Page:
The French authorities refused to issue an export license for the painting and gave the museum 30 months to find funds for its purchase.
The Louvre plans to buy Rembrandt’s “Standard-Bearer” painting (1636), an elegant portrait of a life-size man who has been owned by the French branch of the Rothschilds for more than 180 years. Earlier, French Minister of Culture Frank Riester declared that the work was recognized as “national treasure”, and on April 19, the Journal official publication, which printed the main decrees and decrees of the French government, issued a decree refusing to issue an export license for the canvas rights to buy it.
Now the Louvre has 30 months to find the necessary funds to prevent the export of paintings outside of France. At the same time, the value of the work was not disclosed.
In 1840, James Jacob de Rothschild acquired the painting for £ 840 at Christie’s in London. It was probably the first Rembrandt piece bought by a member of the Rothschild family. Later the painting was inherited by his son Edmond de Rothschild, in 1935 he donated to the Louvre a collection of 40 thousand engravings and 3 thousand drawings, including a selection of etchings and Rembrandt drawings. Now the picture, previously in the collection of King George IV of England, belongs to the children of Elie de Rothschild, who died in 2007.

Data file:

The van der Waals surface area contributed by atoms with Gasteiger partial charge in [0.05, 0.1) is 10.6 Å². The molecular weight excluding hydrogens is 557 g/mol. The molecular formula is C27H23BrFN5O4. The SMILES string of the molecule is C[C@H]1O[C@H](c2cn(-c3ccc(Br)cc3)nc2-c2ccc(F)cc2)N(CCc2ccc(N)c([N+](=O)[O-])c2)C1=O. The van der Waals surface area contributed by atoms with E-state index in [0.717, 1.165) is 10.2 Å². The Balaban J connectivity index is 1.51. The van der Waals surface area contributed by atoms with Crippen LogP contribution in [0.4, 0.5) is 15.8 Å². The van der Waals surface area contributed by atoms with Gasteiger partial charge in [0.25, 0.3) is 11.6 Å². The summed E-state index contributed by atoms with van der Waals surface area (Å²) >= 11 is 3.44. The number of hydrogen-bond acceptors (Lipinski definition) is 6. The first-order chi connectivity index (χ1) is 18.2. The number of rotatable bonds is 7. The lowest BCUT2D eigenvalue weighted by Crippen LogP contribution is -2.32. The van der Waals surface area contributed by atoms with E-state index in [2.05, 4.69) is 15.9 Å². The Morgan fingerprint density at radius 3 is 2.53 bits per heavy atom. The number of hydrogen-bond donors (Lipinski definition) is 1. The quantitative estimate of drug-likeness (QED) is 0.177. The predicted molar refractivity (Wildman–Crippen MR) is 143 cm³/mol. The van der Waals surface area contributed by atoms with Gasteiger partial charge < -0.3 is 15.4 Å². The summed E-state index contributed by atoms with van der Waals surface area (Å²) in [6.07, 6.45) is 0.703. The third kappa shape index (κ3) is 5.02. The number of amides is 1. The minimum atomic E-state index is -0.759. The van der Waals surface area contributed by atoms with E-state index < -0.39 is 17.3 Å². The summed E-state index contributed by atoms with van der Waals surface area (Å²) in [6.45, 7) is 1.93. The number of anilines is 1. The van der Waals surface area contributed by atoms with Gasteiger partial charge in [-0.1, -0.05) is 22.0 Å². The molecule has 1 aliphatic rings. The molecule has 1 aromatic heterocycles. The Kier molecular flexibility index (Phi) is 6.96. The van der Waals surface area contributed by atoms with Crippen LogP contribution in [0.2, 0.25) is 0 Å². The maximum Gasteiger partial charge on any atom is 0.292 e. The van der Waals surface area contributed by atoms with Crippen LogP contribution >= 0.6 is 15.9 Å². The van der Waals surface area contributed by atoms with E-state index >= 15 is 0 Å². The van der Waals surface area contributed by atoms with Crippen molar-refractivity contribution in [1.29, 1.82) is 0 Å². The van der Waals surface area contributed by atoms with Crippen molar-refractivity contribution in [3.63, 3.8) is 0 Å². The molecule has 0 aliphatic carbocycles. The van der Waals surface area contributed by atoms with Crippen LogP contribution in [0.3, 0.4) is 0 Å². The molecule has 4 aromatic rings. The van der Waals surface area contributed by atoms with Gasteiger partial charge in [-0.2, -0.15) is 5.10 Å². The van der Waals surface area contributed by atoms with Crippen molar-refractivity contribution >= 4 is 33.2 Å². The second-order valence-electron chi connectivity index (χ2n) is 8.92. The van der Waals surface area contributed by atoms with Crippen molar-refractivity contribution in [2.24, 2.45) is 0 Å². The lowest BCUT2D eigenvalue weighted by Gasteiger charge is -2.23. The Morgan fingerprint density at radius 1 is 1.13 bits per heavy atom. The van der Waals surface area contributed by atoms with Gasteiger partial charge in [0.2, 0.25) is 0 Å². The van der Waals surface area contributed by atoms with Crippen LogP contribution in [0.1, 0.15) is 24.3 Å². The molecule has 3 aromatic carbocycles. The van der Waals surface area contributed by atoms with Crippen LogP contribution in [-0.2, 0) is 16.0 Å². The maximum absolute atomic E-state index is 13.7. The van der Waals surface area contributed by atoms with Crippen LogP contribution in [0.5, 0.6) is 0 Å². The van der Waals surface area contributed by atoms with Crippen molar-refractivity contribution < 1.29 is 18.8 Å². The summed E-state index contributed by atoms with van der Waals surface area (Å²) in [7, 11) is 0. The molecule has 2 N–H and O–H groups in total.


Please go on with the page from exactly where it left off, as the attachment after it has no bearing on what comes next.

Three years earlier, the Louvre and the Rijksmuseum jointly bought portraits of Martin Solman’s and Opien Coppit (both 1634) by Rembrandt for € 160 million from Eric de Rothschild. The controversy was preceded by a sharp controversy due to the fact that the Louvre had originally recommended selling the works abroad due to the fact that he could not collect the necessary amount for the purchase. In the end, the funds provided by the Central Bank of France.
According to the book “The Corpus of Painting by Rembrandt” (1982–2014), “Standard-bearer” is “in very good preservation”. The painting is described as “written quickly, for the most part in broad strokes,” of shades of brown, gold and white. It was created in the same year as Danae, which is now located in the State Hermitage Museum in St. Petersburg. The basis of the costume of the soldier depicted on the “Standard-bearer” was partly the clothes of mercenaries of the early 16th century, who were called landsknechts. Perhaps Rembrandt was inspired by the engravings of artists such as Hendrik Goltzius who glorified the fighters for independence from Spain.